After deposition of the second layer 76, it is final desulfurized. The final desulfurization is accomplished by heating the second layer 76, numeral 60, and typically the substrate 32 and first layer 70 as well, to an elevated temperature. The heating is preferably accomplished in a reducing atmosphere such as hydrogen under the same conditions discussed above, but the previously discussed considerations of heating in other environments are also applicable here. The prior discussion of atmosphere types and conditions is incorporated here. The heating 60 is preferably accomplished at a temperature of from about 1800° F. to about 1975° F., for a time of from about 1 to about 4 hours. If lower temperatures and/or shorter times are used, the final desulfurization may be incomplete. If higher temperatures and/or longer times are used, no further substantial gain is achieved, and there is a concern with undesirable microstructural alterations to the underlying substrate. There is some further interdiffusion of the layers 70 and 76 during this treatment, subsequent treatments at elevated temperature, and service at elevated temperature.
After the heating step 60, material 78 is removed from the exposed free surface 80 of the second layer 76, numeral 62. During the heating step 60, sulfur diffuses toward the exposed free surface 80. However, the diffusion is inhibited for the same reasons discussed previously. Material 78 having a higher concentration of sulfur is therefore removed from the exposed free surface 80 by any operable technique, with the shot blasting and honing discussed above being preferred. Preferably a thickness of material 72 of from about 0.5 micrometers to about 2 micrometers in thickness is removed. The previously discussed adverse effects of the high-concentration sulfur region near the free surface 74 are applicable, and that discussion is incorporated here.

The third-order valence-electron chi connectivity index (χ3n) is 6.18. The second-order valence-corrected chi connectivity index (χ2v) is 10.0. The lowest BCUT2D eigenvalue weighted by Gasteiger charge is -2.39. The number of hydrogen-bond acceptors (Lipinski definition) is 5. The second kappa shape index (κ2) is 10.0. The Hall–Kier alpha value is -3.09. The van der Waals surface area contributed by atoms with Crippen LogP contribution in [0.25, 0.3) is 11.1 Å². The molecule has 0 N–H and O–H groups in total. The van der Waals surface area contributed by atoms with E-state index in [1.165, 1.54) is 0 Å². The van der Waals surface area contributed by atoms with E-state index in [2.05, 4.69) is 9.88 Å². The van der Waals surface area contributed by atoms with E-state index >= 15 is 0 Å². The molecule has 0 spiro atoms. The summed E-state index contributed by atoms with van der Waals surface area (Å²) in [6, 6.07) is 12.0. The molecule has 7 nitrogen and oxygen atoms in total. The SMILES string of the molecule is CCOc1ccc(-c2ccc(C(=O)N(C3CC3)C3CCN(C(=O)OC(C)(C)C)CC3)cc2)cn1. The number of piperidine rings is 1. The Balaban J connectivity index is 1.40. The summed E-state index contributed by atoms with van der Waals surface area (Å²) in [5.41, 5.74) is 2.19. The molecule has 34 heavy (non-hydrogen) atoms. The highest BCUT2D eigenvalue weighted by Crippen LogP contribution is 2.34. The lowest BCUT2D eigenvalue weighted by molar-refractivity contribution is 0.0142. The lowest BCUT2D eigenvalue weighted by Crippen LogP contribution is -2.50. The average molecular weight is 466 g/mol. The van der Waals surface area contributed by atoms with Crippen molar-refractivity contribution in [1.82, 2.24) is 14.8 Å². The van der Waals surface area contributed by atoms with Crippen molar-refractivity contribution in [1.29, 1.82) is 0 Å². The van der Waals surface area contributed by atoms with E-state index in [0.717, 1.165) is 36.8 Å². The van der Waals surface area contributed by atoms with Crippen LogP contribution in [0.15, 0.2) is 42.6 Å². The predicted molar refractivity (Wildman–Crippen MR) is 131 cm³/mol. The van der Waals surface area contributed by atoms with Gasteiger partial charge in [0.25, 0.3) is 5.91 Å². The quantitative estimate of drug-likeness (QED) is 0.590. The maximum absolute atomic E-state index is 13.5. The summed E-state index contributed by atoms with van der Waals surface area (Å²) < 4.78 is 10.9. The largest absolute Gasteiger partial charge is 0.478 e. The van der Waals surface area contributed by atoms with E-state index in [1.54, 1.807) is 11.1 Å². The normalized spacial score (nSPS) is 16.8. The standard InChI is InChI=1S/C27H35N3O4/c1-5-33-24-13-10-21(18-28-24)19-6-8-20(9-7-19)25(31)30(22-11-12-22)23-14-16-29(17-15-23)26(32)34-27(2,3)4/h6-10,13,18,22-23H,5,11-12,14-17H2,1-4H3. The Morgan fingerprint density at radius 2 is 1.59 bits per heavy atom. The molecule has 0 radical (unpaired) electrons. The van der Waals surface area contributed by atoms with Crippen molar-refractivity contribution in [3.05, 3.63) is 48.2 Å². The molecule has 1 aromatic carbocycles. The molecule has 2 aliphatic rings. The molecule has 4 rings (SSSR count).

The ceramic coating 40, where used, is applied, numeral 64. The ceramic coating 40 may be applied by any operable technique, with electron beam physical vapor deposition being preferred.
The present approach reduces the sulfur content of the platinum aluminide layer 34 by a substantial amount, leading to better adhesion of the protective coating 30 to the substrate 32 during service. An electroplated platinum-containing first layer 70 typically has a peak sulfur level of from about 60 to about 200 ppmw, or from about 15 to about 40 ppmw on average. The present approach results in an average sulfur level in the platinum aluminide layer 34 of no more than about 10 ppmw, and typically from about 3 to about 5 ppmw. Even further reductions are possible with the use of a hydrogen heating atmosphere from which substantially all oxygen has been removed.
FIGS. 4 and 5 present the measured sulfur content of a bond coat as a function of distance from the exposed free surface of the bond coat, after heating 60 and material removal 62 at the free surface. In the process whose result is illustrated in FIG. 4, the heating step 60 was performed in air and vacuum. In the process whose result is illustrated in FIG. 5, the heating step 60 was performed in hydrogen.
Although a particular embodiment of the invention has been described in detail for purposes of illustration, various modifications and enhancements may be made without departing from the spirit and scope of the invention. Accordingly, the invention is not to be limited except as by the appended claims.
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|U.S. Classification||148/518, 148/535|
|International Classification||C23C28/00, C23C26/00|
|Cooperative Classification||C23C26/00, Y02T50/67, C23C28/321, C23C28/325, C23C28/345, C23C28/3455|
|European Classification||C23C28/325, C23C28/345, C23C28/321, C23C28/3455, C23C26/00|
|Sep 8, 1998||AS||Assignment|
Owner name: GENERAL ELECTRIC COMPANY, NEW YORK
Free format text: ASSIGNMENT OF ASSIGNORS INTEREST;ASSIGNORS:SPITSBERG, IRENE T.;WALSTON, WILLIAM S.;SCHAEFFER, JON C.;REEL/FRAME:009464/0298;SIGNING DATES FROM 19980820 TO 19980901